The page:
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Speed vs. Speed-strength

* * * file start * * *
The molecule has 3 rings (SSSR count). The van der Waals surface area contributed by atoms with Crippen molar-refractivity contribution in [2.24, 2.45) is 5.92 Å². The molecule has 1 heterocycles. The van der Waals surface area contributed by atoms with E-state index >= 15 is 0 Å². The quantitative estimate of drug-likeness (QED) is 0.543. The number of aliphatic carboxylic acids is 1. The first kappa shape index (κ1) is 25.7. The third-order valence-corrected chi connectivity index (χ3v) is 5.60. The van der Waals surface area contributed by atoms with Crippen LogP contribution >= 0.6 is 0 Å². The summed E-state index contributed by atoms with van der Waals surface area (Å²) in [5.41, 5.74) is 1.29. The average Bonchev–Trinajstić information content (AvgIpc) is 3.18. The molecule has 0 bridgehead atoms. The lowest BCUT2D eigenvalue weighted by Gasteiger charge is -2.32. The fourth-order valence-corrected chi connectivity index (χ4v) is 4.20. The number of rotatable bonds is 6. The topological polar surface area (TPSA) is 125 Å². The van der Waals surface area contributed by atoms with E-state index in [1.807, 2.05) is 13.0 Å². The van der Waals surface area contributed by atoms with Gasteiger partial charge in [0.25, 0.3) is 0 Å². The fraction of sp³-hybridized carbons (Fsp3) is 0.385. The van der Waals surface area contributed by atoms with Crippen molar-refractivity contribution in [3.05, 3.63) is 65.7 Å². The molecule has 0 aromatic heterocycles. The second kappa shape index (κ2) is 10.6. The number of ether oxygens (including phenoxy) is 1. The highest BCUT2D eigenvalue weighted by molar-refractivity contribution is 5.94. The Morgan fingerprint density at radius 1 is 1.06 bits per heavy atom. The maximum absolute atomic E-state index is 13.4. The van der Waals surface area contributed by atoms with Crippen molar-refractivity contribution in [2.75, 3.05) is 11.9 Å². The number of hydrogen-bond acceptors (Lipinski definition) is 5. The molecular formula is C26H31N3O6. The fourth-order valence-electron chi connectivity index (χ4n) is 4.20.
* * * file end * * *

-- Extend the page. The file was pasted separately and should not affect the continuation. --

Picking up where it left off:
T here have been a large number of people lately who have been using the terms “strength-speed” and “speed-strength” interchangeably. Unf ortunately, this is incorrect. At its base, strength-speed means strength in conditions of speed. Speed-strength, on the other hand, means speed in conditions of strength (Ajan, 1988; Roman, 1986). What this essentially means is that strength-speed means that you move a heavy(er) weight as f ast as you can. Typically, this is around 60% of a 1RM, and the bar moves at a specif ic velocity of .8-1.0m/s. In turn, speed-strength essentially means that you are trying to move as f ast as you can, but your are moving a light(er) weight. Typically, this is around 25-40% of a 1RM, and the bar moves at 1.1-1.5m/s. Understanding these velocities and the dif f erence between the two leads to specif icity, which will be brought back into the conversation a little later on. Strength-speed and speed-strength are two independent traits that can be developed separately. Might doing strength-speed work improve speed-strength? T he answer is yes, but primarily only in the early onset of training. Tudor Bompa stated that all strengths relate back to absolute strength, so getting stronger will improve all other traits (Bompa, 1963). And this is true, at least f or a while. In their studies, Jacobson et al f ound that improvements in power do not continue simply with increases in absolute strength, and they usually level of f af ter the second year of training. T his misunderstanding of the terms has also led to a lot of debate between dif f erent sects of strength and conditioning coaches. However, think of it this way: if the terms were interchangeable, then there wouldn’t be a need to Olympic lif t. It would be absolutely pointless to teach the athletes these complex movements if squatting f ast developed the same trait. Realize, though, that these separate traits have to be trained at the appropriate velocity. Whenever I speak on Velocity-Based Training, I always give the example of my project f or my regression statistics class. I had to write a 25-page paper and do it on something that I knew and enjoyed. T hus, I chose to do it on how cleans were related to the vertical jump. Cleans are done f or explosive power; the vertical jump is an expression of explosive power. Ergo, improvements in cleans should relate to improvements in the vertical jump. However, this is not what I f ound. Much to my surprise, there was no relationship between cleans and the vertical jump when running the data. I was so taken aback by this that I scheduled time with the prof essor to ensure that I ran the data correctly. It turns out that I had, and I was dumbf ounded. I brought this inf ormation to my boss, Pat Ivey, and we began to discuss what could be going on. T here could be many conf ounding variables, but it seemed most logical to assume that we got caught up in trying to increase the simple weight on the clean and theref ore had lost the purpose of the movement—developing speed strength. T he f irst time we measured the velocity of the bar on our cleans, we f ound that they were moving at .6m/s. However, f or our athletes, the bar should have been moving at a minimum of 1.4m/s (Ajan, 1988; Roman, 1986; Verkhoshansky, 1982). So, by simply using the specif ic adaptation of imposed demands (SAID principle), we were imposing the demand of a slower, non-explosive strength and were expecting the adaptation of explosive strength. Obviously, this is not how the principle works, and this is why we were seeing what we did. T hus, when we altered our hang cleans in order to achieve a certain velocity, they did, in f act, end up having a relationship to the vertical jump. It became the third relationship, but it still did have a signif icant impact on it. (A decrease in body composition being f irst the f irst relationship, an increase in squat being second, and then the clean being third).